One type of green can easily be substituted for another. Take your pick of the glorious goodies in your produce section. This is a great way to incorporate seasonal, local produce into your juices.
Take this opportunity to explore! Find a green, and get excited!
Juicing allows you to add greens to your diet that you may not normally try in a typical salad or vegetable dish. This new source of greens is a wonderful addition to your daily nutrition. Sometimes, it helps to start juicing vegetables that you enjoy eating. Large, fresh leaves are much easier to juice than baby leaves. When purchasing greens, especially spinach, be mindful of this.
Important tip: Rolling the leaves into balls or rolls before inserting them into the juicing chute helps to increase the amount of juice produced. Starting small is helpful for some first-time green juicers!
From there, you can branch out to mixed-green salad leaves, romaine lettuce, arugula or rocket for an extra-spicy kick and work up toward more bitter greens, such as kale or chard. An adventurous addition would be including wild, seasonal greens such as nettles, watercress and mustard greens.
These greens are nutrient-dense and as a result have a more bitter flavor, but the price is right! I save money seasonally by finding my own wild mint on the banks of the creeks in my area. When foraging, be mindful of what you are actually finding.
Also, be mindful to wash your foraged greens. Farm run-off is an unfortunate reality in our time. Provided that you’re in a normal blood sugar physiology, then you can add sweeter produce to your green vegetable juices to make them more palatable and add more calories.
Focus not only on taste preferences, but also on physical and emotional changes with juices. Take this time to become a “localvore” and experience the seasonal produce available to you in your area. If juicing is new to you, it may be easier to start off with mild greens, such as spinach and parsley. Spinach is mild, and parsley is energizing.
6. Add lemons and other fruits to your juice for flavour.
Adding lemon juice will keep your juice from becoming discoloured and help mask the bitterness of dark, leafy greens. Other items, such as herbs and fruits, can also be added to the greens for improved taste.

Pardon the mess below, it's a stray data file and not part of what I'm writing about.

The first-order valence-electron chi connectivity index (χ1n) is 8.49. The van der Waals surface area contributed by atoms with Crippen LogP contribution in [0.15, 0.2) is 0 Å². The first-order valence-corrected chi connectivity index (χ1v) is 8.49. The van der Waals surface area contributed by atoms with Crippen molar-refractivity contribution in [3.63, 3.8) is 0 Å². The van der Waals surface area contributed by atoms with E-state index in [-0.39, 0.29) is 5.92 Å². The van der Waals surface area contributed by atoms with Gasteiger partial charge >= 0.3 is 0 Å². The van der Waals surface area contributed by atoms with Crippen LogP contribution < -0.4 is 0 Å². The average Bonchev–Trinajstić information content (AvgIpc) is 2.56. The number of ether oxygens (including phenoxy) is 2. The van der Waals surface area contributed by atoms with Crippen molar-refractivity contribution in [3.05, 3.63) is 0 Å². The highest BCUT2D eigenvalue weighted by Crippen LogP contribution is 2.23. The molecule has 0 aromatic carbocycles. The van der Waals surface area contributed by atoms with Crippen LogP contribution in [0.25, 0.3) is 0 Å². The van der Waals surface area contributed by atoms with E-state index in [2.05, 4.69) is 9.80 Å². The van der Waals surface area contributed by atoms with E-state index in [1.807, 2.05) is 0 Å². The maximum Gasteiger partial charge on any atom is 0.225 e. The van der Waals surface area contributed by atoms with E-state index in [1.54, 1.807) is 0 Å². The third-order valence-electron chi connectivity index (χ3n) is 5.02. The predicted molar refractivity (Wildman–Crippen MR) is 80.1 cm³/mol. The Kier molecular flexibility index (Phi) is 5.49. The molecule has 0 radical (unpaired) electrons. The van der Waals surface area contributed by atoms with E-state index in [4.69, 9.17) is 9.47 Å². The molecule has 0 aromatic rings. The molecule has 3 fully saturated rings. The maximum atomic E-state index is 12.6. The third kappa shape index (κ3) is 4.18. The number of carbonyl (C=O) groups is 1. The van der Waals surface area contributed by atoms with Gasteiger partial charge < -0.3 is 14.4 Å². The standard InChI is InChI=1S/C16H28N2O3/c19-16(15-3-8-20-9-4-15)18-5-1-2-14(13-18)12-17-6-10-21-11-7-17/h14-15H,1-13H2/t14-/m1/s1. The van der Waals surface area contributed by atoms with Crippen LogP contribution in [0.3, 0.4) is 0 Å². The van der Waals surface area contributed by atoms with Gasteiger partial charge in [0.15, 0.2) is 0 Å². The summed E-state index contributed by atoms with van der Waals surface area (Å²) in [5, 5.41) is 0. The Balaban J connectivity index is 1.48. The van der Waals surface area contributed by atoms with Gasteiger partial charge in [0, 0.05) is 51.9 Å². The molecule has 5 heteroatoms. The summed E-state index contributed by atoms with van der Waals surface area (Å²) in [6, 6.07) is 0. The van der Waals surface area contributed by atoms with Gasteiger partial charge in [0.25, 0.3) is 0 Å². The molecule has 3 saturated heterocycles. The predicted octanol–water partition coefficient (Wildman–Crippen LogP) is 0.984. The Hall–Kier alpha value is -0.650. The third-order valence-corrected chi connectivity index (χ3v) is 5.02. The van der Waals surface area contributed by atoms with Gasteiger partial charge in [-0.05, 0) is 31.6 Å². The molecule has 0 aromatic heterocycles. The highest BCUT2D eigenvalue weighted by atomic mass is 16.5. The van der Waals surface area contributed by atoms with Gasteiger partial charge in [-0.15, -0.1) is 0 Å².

Some of my favourites are citrus fruits with bitter greens, ginger with cabbage or more sulfur-tasting greens, and fresh herbs with…well, everything!
Your favorite herbs for cooking make an excellent addition to your juicing. Cilantro with tomatoes makes a feisty fiesta-tasting juice, while mint with cucumber reminds me of summer salads at the lake. You can also add the juice of an apple, orange, seasonal berries, peaches or even coconut water.
Adding extra lemon or lime cuts down the bitterness of most greens and adds an amazing flavour combination to darker juices. A great trick that I have picked up is adding apples to my juices when experiencing constipation and bananas and water when experiencing the attack of the green plumber!
7. Consider other fun fruits in your juice cleanse recipes.
Cranberries are not just for the prevention of UTIs: They make a wonderful sour/ tart companion to dark, leafy greens and are chock full of healthy phytonutrients.
Fruit can be added fresh or in frozen (and thawed) form. Using frozen produce allows you to preserve seasonal treats while still retaining nutrients and saving on your juicing costs. Blueberries, raspberries, apples, lemons and limes, peaches, cherries (without the pit) and pineapples are all good to include in small amounts.
Strawberries are lovely treats can really change the flavour of a juice in an unappealing way!
Melons: Watermelon, cantaloupe, or honeydew should be juiced alone. The only exception that I have found is melon with mint.
Pulpy fruits such as papaya, banana, durian, cherimoya and mango. These fruits create a juice with a different texture, and they tend to gum up the juicer basket, making them less cost-effective. If you do decide to use them for juicing, the pulp makes a wonderful baby food. For future reference, these fruits are great additions to smoothies!
Add ice or water can also be added to juice to fit your individual taste preference.
Your patience will be rewarded.
Green juice tastes delicious; however, this may be an acquired taste. You may wish to add some ingredients for flavour, as well as for other health benefits. After juicing for a few days, you will begin to notice a healthy craving for something a little different. Journaling through the juicing cleanse can be very beneficial to determine which of the ingredients you enjoyed and which you could do without.
Feel free to experiment with herbs at this point, as well. You can juice basil, oregano, peppermint, spearmint, cilantro, parsley, ginger and even garlic for their added flavours. It is a very enjoyable experience to try to recreate a favourite food in juice form! A personal favourite of mine is Pico de Gallo juice. My mouth waters just thinking about the spicy, tangy flavuors created by tomato, jalapeño pepper, cilantro, scallion, garlic and lime! Celery waters juice down and gives it a salty flavour.
Celery is an inexpensive way to add bulk to a juice, as well. “Celery is said to be four times as hydrating as water, as well as being a great source of organic sodium and other minerals,” according to Angela Stokes-Monarch in her book, A Juice Feaster’s Handbook. And there are other ways of making juice taste outstanding, such as adding cinnamon, cayenne, ginger or cilantro. Experiment with your spices and herbs!